Research Article | Open Access
Morinda Officinalis Polysaccharides Stimulate Hypothalamic GnRH Secretion in Varicocele Progression
Varicoceles (VCs) are the predominant cause of male infertility and are a risk factor for chronic venous disease. Morinda officinalis (M. officinalis) is a traditional Chinese medicine used to tonify the kidney and strengthen yang. In this study, we evaluated the effects of water-soluble polysaccharides extracted from M. officinalis (MOPs) on gonadotropin-release hormone (GnRH) secretion in a classic experimental left VC (ELV) rat model. Intragastric administration of MOPs at a dose ranging from 50 mg kg−1 to 100 mg kg−1 facilitated improvements in sperm parameters and seminiferous epithelial structures, modulated serum hormone profiles, and stimulated GnRH synthesis and release in the hypothalamus. MOPs also promoted spinogenesis and functional spine maturation in the arcuate nuclei (Arc), wherein they acted mainly on Kiss1 and GnRH neurons. Moreover, MOP-mediated Kisspeptin-GPR54 pathway upregulation and MAPK phosphorylation activation may have been responsible for increases in GnRH synthesis and release. Collectively, the findings of this study indicate that MOPs were effective in stimulating GnRH secretion, possibly by upregulating the Kiss1/GPR54 pathway and enhancing synaptic plasticity, and that MOPs can serve as a therapy for early VCs.
Varicoceles (VCs), which are defined as dilations and tortuosities of the pampiniform venous plexus in the spermatic cord, are the predominant cause of male infertility . VCs have been associated with testicular discomfort and atrophy and may be a risk factor for hypogonadism [2, 3]. VCs are characterized by the following histopathological changes: degenerative changes in the germinal epithelium and increases in cell apoptosis . Left-sided VCs comprise 85–90% of cases as a result of venous congestion and rigid posture [3, 5]. Experimental left varicocele (ELV) models using dogs and rats are the most commonly used classic models that mimic VC progression in men . ELVs usually lead to degeneration of the seminiferous epithelium at least four weeks after their establishment via surgery [7, 8].
VCs have not been detected in any children <10 years old . However, the prevalence of VCs in boys aged 10–19 years was 16.2%, a percentage similar to those reported in new military recruits [10–12] and fertile men presenting for vasectomy . The incidence of VC has been shown to increase by approximately 10% in each successive decade of life and to reach as high as 75% after the eighth decade of life . The severities of spermatogenic arrest and hypospermatogenesis have been reported to be correlated with VC duration . Additionally, the results of a prospective cohort study suggested that VCs are a risk factor for inguinal hernias in younger patients and chronic venous disease in older patients . Thus, treating VCs during their early phases and preventing them in high-risk groups of patients are essential for preventing VC-related injuries.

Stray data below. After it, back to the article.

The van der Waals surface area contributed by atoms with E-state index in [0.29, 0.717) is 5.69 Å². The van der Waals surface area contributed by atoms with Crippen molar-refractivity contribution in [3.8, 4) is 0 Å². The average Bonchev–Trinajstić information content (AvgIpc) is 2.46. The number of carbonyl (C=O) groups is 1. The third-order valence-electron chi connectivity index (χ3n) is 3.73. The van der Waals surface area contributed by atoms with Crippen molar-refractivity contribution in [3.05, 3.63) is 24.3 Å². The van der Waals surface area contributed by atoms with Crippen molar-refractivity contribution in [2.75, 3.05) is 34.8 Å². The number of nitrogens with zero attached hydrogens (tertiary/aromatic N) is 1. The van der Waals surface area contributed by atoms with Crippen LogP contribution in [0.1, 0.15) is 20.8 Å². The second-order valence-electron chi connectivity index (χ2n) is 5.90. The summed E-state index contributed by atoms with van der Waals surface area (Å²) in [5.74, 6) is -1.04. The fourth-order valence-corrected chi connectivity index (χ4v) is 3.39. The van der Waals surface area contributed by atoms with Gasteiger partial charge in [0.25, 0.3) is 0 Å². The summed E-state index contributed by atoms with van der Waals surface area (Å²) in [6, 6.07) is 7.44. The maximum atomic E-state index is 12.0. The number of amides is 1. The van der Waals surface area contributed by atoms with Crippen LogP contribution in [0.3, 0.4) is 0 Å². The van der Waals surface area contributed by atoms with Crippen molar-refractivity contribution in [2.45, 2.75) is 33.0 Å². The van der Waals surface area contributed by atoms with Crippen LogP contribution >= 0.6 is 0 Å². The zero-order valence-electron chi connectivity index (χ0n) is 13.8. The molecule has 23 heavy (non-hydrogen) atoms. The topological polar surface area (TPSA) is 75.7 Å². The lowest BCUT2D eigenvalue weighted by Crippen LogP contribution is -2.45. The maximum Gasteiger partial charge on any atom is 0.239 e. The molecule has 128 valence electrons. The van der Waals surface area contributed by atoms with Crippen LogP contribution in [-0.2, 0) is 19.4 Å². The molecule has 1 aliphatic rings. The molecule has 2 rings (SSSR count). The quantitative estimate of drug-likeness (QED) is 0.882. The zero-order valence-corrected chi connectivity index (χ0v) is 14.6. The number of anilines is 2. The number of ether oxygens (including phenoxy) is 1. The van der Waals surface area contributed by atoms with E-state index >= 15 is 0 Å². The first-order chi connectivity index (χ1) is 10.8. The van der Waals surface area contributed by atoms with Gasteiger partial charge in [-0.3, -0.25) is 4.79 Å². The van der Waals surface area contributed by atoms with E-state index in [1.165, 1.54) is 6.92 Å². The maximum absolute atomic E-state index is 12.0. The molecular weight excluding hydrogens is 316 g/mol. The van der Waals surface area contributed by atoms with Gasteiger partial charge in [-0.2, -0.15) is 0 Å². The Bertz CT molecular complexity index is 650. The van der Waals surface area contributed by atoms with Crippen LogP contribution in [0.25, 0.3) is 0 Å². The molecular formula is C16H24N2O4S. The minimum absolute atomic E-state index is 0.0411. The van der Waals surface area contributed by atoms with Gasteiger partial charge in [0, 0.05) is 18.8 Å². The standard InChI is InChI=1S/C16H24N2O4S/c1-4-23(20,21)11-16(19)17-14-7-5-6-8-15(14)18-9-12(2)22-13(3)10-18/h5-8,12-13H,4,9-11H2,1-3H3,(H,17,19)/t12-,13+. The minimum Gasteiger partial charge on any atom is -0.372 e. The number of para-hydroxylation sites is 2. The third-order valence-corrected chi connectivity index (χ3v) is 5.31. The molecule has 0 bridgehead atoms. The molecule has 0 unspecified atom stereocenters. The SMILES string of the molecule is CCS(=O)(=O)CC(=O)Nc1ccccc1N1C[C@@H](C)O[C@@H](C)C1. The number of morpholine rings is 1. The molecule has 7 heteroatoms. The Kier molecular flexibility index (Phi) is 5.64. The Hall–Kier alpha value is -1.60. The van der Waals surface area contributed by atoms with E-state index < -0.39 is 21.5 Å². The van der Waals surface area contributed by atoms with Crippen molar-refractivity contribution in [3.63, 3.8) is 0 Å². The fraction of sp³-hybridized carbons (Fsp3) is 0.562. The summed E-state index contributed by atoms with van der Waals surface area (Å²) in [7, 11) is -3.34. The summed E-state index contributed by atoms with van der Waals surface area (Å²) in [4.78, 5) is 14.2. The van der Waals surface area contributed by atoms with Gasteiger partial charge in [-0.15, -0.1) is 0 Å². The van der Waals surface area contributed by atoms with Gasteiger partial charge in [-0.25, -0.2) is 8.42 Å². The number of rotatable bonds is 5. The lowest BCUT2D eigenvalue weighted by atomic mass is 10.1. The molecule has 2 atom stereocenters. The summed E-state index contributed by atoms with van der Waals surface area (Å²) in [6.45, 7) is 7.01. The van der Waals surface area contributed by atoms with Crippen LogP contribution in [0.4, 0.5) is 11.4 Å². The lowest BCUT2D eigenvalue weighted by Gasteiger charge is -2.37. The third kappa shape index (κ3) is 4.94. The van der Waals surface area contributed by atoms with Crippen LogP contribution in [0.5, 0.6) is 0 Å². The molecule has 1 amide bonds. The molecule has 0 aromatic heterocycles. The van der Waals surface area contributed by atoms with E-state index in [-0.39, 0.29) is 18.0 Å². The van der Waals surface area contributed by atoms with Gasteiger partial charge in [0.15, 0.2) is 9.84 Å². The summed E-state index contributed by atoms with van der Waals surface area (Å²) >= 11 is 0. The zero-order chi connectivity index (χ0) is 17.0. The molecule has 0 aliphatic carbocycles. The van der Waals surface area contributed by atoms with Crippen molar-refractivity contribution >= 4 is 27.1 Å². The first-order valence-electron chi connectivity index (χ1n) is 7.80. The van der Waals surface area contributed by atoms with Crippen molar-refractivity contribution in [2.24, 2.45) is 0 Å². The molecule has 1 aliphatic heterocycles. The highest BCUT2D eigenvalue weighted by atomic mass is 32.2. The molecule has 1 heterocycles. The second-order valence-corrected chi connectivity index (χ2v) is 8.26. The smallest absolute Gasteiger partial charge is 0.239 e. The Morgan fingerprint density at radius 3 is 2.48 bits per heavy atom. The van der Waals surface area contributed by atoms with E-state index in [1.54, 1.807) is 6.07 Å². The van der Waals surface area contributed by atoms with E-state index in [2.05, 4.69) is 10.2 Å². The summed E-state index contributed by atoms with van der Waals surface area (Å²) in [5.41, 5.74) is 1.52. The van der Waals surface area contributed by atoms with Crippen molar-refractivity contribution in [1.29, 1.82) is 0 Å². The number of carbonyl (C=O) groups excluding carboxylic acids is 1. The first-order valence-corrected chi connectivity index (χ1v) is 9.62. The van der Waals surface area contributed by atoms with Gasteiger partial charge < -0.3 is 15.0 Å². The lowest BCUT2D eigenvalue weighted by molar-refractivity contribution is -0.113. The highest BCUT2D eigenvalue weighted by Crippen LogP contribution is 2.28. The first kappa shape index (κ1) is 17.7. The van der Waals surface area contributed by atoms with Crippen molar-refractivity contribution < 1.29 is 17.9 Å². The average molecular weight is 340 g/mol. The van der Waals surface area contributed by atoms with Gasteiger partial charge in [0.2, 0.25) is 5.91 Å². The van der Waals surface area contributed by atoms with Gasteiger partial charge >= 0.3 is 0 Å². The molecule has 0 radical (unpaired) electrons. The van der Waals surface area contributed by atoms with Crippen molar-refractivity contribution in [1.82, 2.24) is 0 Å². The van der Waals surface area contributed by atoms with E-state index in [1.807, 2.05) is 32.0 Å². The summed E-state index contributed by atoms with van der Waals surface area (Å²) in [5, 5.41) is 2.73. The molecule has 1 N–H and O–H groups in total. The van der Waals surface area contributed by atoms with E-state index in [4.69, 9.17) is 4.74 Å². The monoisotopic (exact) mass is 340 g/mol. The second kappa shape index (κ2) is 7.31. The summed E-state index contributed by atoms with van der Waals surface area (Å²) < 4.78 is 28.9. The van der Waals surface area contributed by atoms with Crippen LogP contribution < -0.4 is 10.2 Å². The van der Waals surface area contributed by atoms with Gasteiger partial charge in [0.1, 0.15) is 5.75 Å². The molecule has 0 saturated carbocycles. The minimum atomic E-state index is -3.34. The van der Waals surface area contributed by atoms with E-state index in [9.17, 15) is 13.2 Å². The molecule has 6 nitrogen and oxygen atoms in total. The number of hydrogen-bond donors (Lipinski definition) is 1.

Morinda officinalis (M. Officinalis, Bajitian in Chinese, family Rubiaceae), the dried root of a vine grown in southeast China, is a type of traditional Chinese medicine used to treat many diseases, including impotence, menstrual disorders, depression, osteoporosis, and inflammation [17–24], and is listed in the Chinese Pharmacopoeia . The water layer of the aqueous extract of M. officinalis has been reported to be effective in promoting spermatogenesis in injured testes [26, 27]. M. officinalis polysaccharides (MOPs), which are important constituents of the roots of M. Officinalis, are water-soluble and exist mainly in water extracts of M. officinalis. The results of our previous study suggested that MOPs promoted spermatogenesis and increased serum gonadotropin-releasing hormone (GnRH) levels in experimental VCs , indicating that MOPs may be effective in regulating hypothalamic GnRH pulses. Thus, the objective of this study was to determine the effects of MOPs on GnRH synthesis in VC progression and to elucidate the mechanisms underlying these effects to determine whether MOPs can be used to treat or prevent VCs.
GnRH neurons, which are scattered throughout the anterior region of hypothalamus and project to the median eminence (ME), release GnRH, the major neurohormone involved in vertebrate reproduction, as the final output signal in the process of vertebrate reproduction . In males, GnRH is responsible for stimulating the secretion of luteinizing hormone (LH) and follicle-stimulating hormone (FSH), followed by the secretion of testosterone (T) [30, 31].